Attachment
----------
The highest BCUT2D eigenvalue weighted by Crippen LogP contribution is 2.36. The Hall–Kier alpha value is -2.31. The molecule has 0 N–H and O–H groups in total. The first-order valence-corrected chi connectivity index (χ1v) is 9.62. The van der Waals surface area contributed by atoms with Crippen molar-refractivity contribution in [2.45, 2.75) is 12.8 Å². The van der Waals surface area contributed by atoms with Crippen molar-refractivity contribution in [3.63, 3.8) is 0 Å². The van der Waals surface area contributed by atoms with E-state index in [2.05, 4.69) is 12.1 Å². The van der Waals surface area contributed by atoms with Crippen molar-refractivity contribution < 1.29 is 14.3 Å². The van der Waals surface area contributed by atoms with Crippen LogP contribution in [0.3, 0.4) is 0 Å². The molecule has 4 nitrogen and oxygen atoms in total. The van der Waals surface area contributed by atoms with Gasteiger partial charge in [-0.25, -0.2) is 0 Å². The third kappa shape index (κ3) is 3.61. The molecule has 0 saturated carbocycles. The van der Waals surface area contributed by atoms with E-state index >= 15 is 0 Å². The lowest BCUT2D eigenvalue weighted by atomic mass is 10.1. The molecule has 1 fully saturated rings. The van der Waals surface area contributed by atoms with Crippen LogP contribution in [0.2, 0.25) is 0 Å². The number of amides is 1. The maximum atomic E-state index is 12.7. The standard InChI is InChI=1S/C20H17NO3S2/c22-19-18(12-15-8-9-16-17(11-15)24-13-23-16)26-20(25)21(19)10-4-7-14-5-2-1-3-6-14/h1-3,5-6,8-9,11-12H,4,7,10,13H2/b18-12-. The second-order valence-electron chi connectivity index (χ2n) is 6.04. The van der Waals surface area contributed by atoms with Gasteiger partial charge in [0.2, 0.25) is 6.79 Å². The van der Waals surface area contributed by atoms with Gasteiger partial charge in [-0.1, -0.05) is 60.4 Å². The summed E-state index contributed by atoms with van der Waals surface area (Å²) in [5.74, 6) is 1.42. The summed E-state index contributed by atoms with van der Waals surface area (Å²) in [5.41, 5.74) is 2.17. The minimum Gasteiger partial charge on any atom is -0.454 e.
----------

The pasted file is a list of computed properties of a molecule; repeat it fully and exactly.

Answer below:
The highest BCUT2D eigenvalue weighted by Crippen LogP contribution is 2.36. The Hall–Kier alpha value is -2.31. The molecule has 0 N–H and O–H groups in total. The first-order valence-corrected chi connectivity index (χ1v) is 9.62. The van der Waals surface area contributed by atoms with Crippen molar-refractivity contribution in [2.45, 2.75) is 12.8 Å². The van der Waals surface area contributed by atoms with Crippen molar-refractivity contribution in [3.63, 3.8) is 0 Å². The van der Waals surface area contributed by atoms with E-state index in [2.05, 4.69) is 12.1 Å². The van der Waals surface area contributed by atoms with Crippen molar-refractivity contribution < 1.29 is 14.3 Å². The van der Waals surface area contributed by atoms with Crippen LogP contribution in [0.3, 0.4) is 0 Å². The molecule has 4 nitrogen and oxygen atoms in total. The van der Waals surface area contributed by atoms with Gasteiger partial charge in [-0.25, -0.2) is 0 Å². The third kappa shape index (κ3) is 3.61. The molecule has 0 saturated carbocycles. The van der Waals surface area contributed by atoms with E-state index >= 15 is 0 Å². The lowest BCUT2D eigenvalue weighted by atomic mass is 10.1. The molecule has 1 fully saturated rings. The van der Waals surface area contributed by atoms with Crippen LogP contribution in [0.2, 0.25) is 0 Å². The number of amides is 1. The maximum atomic E-state index is 12.7. The standard InChI is InChI=1S/C20H17NO3S2/c22-19-18(12-15-8-9-16-17(11-15)24-13-23-16)26-20(25)21(19)10-4-7-14-5-2-1-3-6-14/h1-3,5-6,8-9,11-12H,4,7,10,13H2/b18-12-. The second-order valence-electron chi connectivity index (χ2n) is 6.04. The van der Waals surface area contributed by atoms with Gasteiger partial charge in [0.2, 0.25) is 6.79 Å². The van der Waals surface area contributed by atoms with Gasteiger partial charge in [-0.1, -0.05) is 60.4 Å². The summed E-state index contributed by atoms with van der Waals surface area (Å²) in [5.74, 6) is 1.42. The summed E-state index contributed by atoms with van der Waals surface area (Å²) in [5.41, 5.74) is 2.17. The minimum Gasteiger partial charge on any atom is -0.454 e.